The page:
Leather Clad Heroines and the Monster Within

Posted by Tracy Hastie on September 25, 2015 in Blog, Tracy Hastie tagged with

Paranormal Romance and Urban Fantasy exist as contemporary texts within the Female Gothic tradition.  Through their representation of empowered female protagonists these texts continue to challenge patriarchal stereotypes.  There are numerous ways in which the representation of the monster, who is no longer Other, has revitalised the Gothic for a new generation.  Romantic relationships with monsters lead the protagonists to delve into the dark haunted spaces within themselves as they struggle to understand the nature of humanity.  Several interesting paradoxes become apparent: for instance, the struggles today’s young women experience between cultural expectations of femininity, love and monogamous relationships as opposed to empowered, independent self-affirming sexual feminist expectations.  As women struggle to own both their identity and their sexuality these novels echo third-wave feminist issues surrounding agency and identity.

When we consider the leathAnita Blakeer clad, gun wielding female protagonists of Urban Fantasy who narrate the action, we experience women who embrace their own monstrosity: Elena in Bitten, #1 in Kelley Armstrong’s Women of the Otherworld series, is a werewolf, as is Kitty in Carrie Vaughn’s Kitty and the Midnight Hour, whilst Anita Blake begins the Vampire Hunter series in Guilty Pleasures as a necromancer.  These females begin the novels as abject, as Other, as radical alterity, and possess a strong degree of agency and self-determination.  They prowl around the fringes of ‘proper’ Romance novels in an intensity that is not set aside for any relationship.  By book 11 of the Vampire Hunter series, Incubus Dreams, Anita has become the alpha female to a pack of Werewolves without being a werewolf herself.  She is the Nimir-Raj (or queen) of a pack of were-leopards through her mating to Micah – their King.  She carries the lycanthropy virus to wolf, tiger and lion, although she cannot change forms due to a combination of her necromancer magic and her metaphysical ties to Jean-Claude – her vampire lover.  As a result of her relationship with Jean-Claude she has also inherited the ardeur that turns her into a succubus who needs to feed on sex daily.  Her level of monstrosity out-monsters the monsters.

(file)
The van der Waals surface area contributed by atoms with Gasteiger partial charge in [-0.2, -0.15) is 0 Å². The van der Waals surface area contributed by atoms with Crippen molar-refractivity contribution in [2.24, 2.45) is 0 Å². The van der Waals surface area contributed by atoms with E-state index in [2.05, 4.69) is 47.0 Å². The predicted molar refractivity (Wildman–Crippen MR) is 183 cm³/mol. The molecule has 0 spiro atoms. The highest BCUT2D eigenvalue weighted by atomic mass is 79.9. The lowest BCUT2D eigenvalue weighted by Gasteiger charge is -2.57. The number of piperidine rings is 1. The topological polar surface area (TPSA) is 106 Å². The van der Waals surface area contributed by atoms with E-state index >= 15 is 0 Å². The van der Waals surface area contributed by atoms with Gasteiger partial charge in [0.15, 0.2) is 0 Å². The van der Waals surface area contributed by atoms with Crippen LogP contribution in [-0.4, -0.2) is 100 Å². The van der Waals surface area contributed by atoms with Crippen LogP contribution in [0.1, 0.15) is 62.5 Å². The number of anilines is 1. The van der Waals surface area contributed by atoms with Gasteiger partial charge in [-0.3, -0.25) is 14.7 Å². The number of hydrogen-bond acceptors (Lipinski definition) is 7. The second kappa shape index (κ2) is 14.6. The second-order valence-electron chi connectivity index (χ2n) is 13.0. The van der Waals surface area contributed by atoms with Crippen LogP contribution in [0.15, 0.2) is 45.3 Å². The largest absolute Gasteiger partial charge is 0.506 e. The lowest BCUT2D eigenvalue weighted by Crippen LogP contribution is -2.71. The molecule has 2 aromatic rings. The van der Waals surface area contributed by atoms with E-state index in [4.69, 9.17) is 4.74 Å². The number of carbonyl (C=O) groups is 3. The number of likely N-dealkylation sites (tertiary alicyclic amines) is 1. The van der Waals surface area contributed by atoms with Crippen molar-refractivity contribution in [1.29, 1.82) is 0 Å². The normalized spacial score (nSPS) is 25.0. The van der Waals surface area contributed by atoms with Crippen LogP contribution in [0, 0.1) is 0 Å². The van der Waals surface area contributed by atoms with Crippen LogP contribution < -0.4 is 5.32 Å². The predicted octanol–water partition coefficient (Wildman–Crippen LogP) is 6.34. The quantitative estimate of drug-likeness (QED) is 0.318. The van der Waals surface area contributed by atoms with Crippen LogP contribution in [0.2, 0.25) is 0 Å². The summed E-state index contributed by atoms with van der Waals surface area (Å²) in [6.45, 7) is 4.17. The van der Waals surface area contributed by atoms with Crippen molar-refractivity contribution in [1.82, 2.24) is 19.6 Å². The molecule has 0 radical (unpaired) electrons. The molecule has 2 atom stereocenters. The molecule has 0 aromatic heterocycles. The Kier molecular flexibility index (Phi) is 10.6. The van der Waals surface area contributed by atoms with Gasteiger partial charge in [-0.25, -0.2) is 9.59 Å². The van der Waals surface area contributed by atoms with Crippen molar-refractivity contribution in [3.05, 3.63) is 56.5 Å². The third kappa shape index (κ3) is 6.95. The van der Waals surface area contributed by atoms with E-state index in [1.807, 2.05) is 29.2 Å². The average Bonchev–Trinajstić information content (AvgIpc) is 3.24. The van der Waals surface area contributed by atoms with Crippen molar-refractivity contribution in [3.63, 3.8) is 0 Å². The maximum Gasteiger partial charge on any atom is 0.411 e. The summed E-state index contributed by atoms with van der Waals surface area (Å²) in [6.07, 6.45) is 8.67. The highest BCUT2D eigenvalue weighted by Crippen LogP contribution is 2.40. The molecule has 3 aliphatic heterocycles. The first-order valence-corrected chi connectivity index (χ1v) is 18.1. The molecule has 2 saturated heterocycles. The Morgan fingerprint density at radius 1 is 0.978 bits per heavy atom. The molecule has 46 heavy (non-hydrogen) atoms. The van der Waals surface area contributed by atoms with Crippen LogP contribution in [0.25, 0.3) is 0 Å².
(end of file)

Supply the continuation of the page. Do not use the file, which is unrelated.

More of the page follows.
The function of the monstrous according to Barbara Creed is to ‘bring about an encounter between the symbolic order and that which threatens its stability,’ (Creed, 1993: 71).  In Urban Fantasy novels we can see this challenge in the increasingly eroded borders between man and beast, human and non-human and normal and perverse sexual desires.  The boundaries between what it means to be ‘human’ and ‘monster’ have become blurred in these series; what separates the human from the non-human is no longer so clear.  The protagonists can be seen to embody that Western concept of the split between rational, cultural ‘humanity’ and the physical ‘animal’ Other.  Our Cartesian heritage places animality on a lesser plane, seeing it as a deficiency, lacking in language, reason, intellect and moral conscience.

 

The animality of being able to kill without remorse is an issue Hamilton’s protagonist Anita Blake questions herself over.  Friedrich Nietzsche encapsulates this difficulty in a saying whose influence Hamilton claims to be central to her characterisation of Anita:

‘Battle not with monsters, lest ye become a monster, and if you gaze into the abyss, the abyss gazes also into you’ (Hamilton, 2010 : 79).

The more Anita becomes involved in the communities of lycanthrope and vampire the less she is able to distinguish clearly the morals and certainties she began with: ‘what we thought were monsters aren’t really that much different from us’ (Hamilton, 2004: 206).  At the same time she has to acknowledge the beasts within her and their desires, ‘the beast isn’t conflicted about anything’ (251). Just as our society now accepts voices from the margins so sympathy has been made possible for the monstrous outsider.  In Urban Fantasy she is now the female protagonist and the voice narrating her own story.  This adds to the destabilisation of boundaries between self and Other, meaning there is now no simple opposition between human and monster, only degrees of separation (Mutch, 2012: 177-193). As the external horror of the monstrous Other fades, the critic Carolyn Harford sees it replaced by an existential fascination in which female readers can vicariously experience greater levels of agency and power as they face the monster within (2013: 304).